In recognition of World Mental Health Day (October 10), Scottish Student Sport and NUS Scotland have launched the 2014/15 Healthy Body Healthy Mind Awards.
The Healthy Body Healthy Mind Awards are designed to promote good physical and mental health using creative and innovative means. To earn the award, institutions must run projects related to mental health and smoking prevention throughout the year and bring about practical changes on campus. Vital aspects include promoting healthy lifestyles and encouraging people to take care of their own physical and mental wellbeing given the well documented links between exercise and mental health.
The criteria and guidance have been refreshed and updated to include for the first year, actions around smoking prevention in support of the vision set out in the national tobacco strategy for a smoke-free Scotland.
Last year the first ever Healthy Body Healthy Mind Five Stars was awarded to Glasgow Caledonian University Students’ Association for their efforts to ensure that the sports facilities, the university, and external partners were engaged in a joint year-long programme of work that showed clear benefits to student health and wellbeing.
To gain a Healthy Body Healthy Mind Award, students’ associations and institutions work together throughout the year on a set of criteria defined by NUS Scotland and Scottish Student Sport. These criteria aim to improve the health and wellbeing of students and encourage practical, sustainable changes on campus. They then submit an evaluation report which is assessed by a panel of experts and awards are presented in June 2015.
The 2014/15 Healthy Body Healthy Mind Awards guidance can be found here.
Dr Andrew Murray, Physical Activity advisor, Royal College of Physicians and Surgeons of Glasgow, said:
"Taking care of your mental wellbeing is one of the most important things you can do, helping get good grades, improving health, and quality of life. The famous slogan ‘healthy body, healthy mind’ rings true, and it's been shown that small steps like walking regularly decreases rates of depression and anxiety, and actually increase happiness as well as improving academic performance. That's good bang for buck. Promoting regular exercise is important for students, colleges and universities, and policy makers. Each step is a step to better physical and mental health.
“Interestingly, rates of smoking have decreased in Scotland. This might be because smoking is seen as an unattractive habit by most, but also due to the cost of cigarettes and health implications, and the fact that colleges and universities have helped support smokers to stop through innovative and well thought out schemes which we want to ensure develop and reduce smoking rates in Scotland further.”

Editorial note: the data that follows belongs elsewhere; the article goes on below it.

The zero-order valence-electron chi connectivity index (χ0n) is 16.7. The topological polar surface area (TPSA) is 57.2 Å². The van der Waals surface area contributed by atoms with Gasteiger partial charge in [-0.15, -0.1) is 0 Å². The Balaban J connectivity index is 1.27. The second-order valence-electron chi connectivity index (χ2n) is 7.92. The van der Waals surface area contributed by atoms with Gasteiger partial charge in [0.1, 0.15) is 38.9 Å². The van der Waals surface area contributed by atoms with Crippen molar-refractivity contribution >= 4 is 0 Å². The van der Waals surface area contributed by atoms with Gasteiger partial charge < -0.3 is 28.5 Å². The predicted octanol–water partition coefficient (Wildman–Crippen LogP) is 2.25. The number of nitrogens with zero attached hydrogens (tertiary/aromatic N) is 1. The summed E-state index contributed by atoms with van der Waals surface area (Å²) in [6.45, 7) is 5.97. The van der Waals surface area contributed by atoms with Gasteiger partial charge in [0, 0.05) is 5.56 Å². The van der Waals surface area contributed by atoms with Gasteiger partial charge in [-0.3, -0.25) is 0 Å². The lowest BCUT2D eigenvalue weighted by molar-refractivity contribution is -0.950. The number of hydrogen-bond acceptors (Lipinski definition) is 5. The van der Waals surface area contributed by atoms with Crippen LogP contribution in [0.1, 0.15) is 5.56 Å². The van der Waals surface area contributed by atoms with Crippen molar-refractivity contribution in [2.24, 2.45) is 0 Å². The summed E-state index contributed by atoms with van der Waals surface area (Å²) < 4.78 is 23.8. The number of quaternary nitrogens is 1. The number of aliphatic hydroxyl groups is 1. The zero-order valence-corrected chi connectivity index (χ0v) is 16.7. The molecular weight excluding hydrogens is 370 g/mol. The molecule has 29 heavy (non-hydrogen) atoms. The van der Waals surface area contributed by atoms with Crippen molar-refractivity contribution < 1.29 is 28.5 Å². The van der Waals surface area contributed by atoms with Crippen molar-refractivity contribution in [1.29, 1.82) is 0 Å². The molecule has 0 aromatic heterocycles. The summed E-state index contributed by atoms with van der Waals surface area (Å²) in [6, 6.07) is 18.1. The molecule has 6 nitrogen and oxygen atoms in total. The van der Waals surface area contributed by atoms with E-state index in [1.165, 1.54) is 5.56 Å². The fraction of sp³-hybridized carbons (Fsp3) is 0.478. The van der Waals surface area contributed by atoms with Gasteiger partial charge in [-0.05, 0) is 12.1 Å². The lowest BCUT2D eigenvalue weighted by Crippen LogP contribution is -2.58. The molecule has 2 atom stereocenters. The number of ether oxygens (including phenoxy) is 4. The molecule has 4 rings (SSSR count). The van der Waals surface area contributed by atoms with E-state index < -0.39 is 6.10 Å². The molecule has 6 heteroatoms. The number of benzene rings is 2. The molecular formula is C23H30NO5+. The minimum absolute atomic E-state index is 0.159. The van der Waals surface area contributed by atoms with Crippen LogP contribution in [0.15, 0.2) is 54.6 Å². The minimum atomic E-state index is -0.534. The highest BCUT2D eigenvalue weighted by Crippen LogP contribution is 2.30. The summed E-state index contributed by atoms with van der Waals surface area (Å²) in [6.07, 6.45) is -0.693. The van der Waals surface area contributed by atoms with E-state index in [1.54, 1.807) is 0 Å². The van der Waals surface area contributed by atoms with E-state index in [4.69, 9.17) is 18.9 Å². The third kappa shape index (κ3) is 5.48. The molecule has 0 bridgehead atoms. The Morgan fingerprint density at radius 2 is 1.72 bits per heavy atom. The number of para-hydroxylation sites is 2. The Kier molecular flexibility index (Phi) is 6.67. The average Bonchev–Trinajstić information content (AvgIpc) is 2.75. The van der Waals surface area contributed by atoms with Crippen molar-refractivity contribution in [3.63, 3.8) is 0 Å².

Michael Matheson, Minister for Public Health, said: m“The Scottish Government is delighted to support this excellent partnership between NUS Scotland and Scottish Student Sport.
“We want to create a tobacco-free generation by 2034 – meaning that less than five per cent of the population who smoke. We can only do that by discouraging young people from taking up the habit in the first place. That’s why this project is important, because it helps us to reach out to students and support them not to smoke.
“When you’re young and living away from home for the first time, health concerns might not be at the forefront of your mind. But smoking is extremely harmful to health, being associated with more than 13,000 deaths in Scotland every year. I look forward to hearing about the valuable work that universities and colleges are doing to get that important message across.”
Vonnie Sandlan, NUS Scotland Women’s Officer, said: “The Healthy Body Healthy Mind Awards ensure that a whole institution approach is taken to ensuring stigma and discrimination in relation to mental ill health is tackled, positive mental and physical health is promoted and student wellbeing is a focus for everyone. I’d urge students to contact their students’ association and make sure they are signed up, then get involved in the activities and projects, and have your ideas and voice heard.”
Stew Fowlie, Chief Operating Officer, Scottish Student Sport “Scottish Student Sport is delighted to be continuing its partnership with NUS Scotland in delivering the Healthy Body Healthy Mind Awards in 2014/15. These awards have been a real catalyst for driving change within HE and FE institutions across Scotland, outlining a flexible framework for planning and providing ongoing support for staff and student officers to get the most out of their development work. The awards are a chance to celebrate the great work of the sector and to reward those demonstrating an innovative and effective approach to promoting good mental health.”
Sheila Duffy, Chief Executive of health charity ASH Scotland, said: “If you’re already a smoker, becoming a student could be the ideal time to give up. It’s a fresh start and a chance to begin your new life in a positive, healthy way. Enjoying the exciting social life of a student can bring with it the risk that occasional smokers will develop a more regular habit that may prove difficult to quit, and that peer influences may encourage others to start using tobacco. So it’s important for universities and colleges to look out for the wellbeing of their students when it comes to smoking.
“Tobacco use does not help at stressful times like taking exams, as many believe. In fact, quitting smoking can actually help to relieve stress and lead to an improvement in the symptoms of anxiety, depression and other mental health problems – so a healthy body really does mean a healthy mind.”
For more information contact Laura Caven at NUS Scotland on 07595 057 391 or Ben Philip at Scottish Student Sport on 0131 650 9653